Villagers Defined

Blogger criticisms get under the skins of some mainstream (corporate) journalists. Time's Joe Klein is bugged that people out there hate him and his breed. We'll spare you the part of his essay where he erects a false equivalence between independent bloggers and Fox News. But the part where he describes "Villagers" such as himself (reposted on Hullabaloo) shows that he at least comprehends the problem:

In the snarkier precincts of the left-wing blogosphere, mainstream journalists like me are often called villagers. The reference, so far as I can tell, has to do with isolation: we live in this little village on the Potomac — actually, I don't, but no matter — constantly intermingling over hors d'oeuvres, deciding who is "serious" (a term of derision in the blogosphere) and who is not, regurgitating spin spoon-fed by our sources or conjuring a witless conventional wisdom that has nothing to do with reality as it is lived outside the village. There is, of course, some truth to this. Washington is insular; certain local shamans are celebrated beyond all logic; some of my columnar colleagues have lost touch with everything beyond their armchairs and egos.

"Serious" isn't a term of derision per se--it's used ironically whenever an utter fool is held up as an expert (Newt Gingrich has serious views on foreign policy). Klein also omits to mention a major plank of the left's "snarky" complaint, which is that Villagers take their daily talking points from sites like The Drudge Report (ABCNEWS's political director and the national politics editor of the WASHINGTON POST once famously wrote "Drudge rules our world") and pack the chatting head shows with Republicans. The number of times John McCain has appeared on Meet the Press and the like staggers the mind, since he was the loser of the last election and generally has nothing to say on the topics in question.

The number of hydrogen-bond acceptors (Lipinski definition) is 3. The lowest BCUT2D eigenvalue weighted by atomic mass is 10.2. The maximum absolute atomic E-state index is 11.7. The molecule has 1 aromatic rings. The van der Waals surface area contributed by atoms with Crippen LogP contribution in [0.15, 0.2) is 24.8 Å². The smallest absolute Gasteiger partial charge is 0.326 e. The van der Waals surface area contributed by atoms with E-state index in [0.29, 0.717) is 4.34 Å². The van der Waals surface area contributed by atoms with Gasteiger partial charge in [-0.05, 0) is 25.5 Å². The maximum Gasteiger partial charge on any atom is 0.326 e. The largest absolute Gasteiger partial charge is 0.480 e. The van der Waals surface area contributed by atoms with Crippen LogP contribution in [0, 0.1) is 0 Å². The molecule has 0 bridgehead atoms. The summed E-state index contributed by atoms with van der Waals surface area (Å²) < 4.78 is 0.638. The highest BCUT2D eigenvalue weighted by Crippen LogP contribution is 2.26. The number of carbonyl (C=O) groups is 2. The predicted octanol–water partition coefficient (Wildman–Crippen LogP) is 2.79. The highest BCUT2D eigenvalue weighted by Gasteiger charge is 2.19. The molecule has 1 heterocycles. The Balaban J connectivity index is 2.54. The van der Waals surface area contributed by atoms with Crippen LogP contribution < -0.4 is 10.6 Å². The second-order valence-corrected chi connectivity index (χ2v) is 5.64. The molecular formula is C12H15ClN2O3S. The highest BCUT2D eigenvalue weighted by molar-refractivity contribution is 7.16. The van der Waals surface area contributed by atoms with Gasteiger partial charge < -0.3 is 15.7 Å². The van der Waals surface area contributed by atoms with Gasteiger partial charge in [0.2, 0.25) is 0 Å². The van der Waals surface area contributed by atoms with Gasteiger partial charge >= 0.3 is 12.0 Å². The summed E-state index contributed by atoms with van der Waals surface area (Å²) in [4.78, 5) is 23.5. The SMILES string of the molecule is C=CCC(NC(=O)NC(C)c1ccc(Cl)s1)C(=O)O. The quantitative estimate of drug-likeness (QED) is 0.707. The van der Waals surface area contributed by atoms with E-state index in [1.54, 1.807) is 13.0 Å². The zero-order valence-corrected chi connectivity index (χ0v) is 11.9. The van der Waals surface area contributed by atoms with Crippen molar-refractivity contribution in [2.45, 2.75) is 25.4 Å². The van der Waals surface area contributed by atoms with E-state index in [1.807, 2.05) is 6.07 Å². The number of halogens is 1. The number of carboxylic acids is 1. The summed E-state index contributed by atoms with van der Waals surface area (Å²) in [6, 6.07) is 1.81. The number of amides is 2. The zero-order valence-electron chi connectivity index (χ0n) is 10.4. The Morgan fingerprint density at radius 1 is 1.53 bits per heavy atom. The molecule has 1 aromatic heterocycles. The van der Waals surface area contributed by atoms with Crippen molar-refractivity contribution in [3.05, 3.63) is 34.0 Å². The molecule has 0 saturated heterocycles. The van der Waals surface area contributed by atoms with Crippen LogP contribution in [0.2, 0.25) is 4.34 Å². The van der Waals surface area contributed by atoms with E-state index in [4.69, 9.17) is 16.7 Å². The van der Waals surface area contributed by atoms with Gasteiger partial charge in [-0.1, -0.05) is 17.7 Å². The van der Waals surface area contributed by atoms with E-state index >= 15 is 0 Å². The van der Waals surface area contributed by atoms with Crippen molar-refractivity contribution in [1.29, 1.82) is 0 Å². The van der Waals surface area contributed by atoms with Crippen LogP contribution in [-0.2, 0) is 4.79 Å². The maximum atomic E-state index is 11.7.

In the Time essay Klein professes surprise that anyone would object to a government mandate to buy insurance from private companies who overcharge customers and deny coverage on a whim. But it upsets him that people think he's one of the pundits who have "lost touch" with everything. The "far left" critique that "Washington is controlled by crooks and sellouts," as he phrases it, is very different from the "far right" critique, which is more along the lines of "Washington is controlled by liberals who want to kill babies and grandmothers."

They Made Me Interview Him

I asked Deborah Solomon of the New York Times why she interviewed Bush torture memo author John Yoo:

TM: Do you regret interviewing John Yoo, author of the Justice Department memos that claimed that President Bush was legally entitled to ignore laws prohibiting torture?

Solomon: No, I had to interview him. It was my job. As a journalist, I had a public. The public needed information.

OK, that didn't really happen (satirical license and all that). Here's the conversation that actually ran in the Times:

Solomon: Do you regret writing the so-called torture memos, which claimed that President Bush was legally entitled to ignore laws prohibiting torture?

Yoo: No, I had to write them. It was my job. As a lawyer, I had a client. The client needed a legal question answered.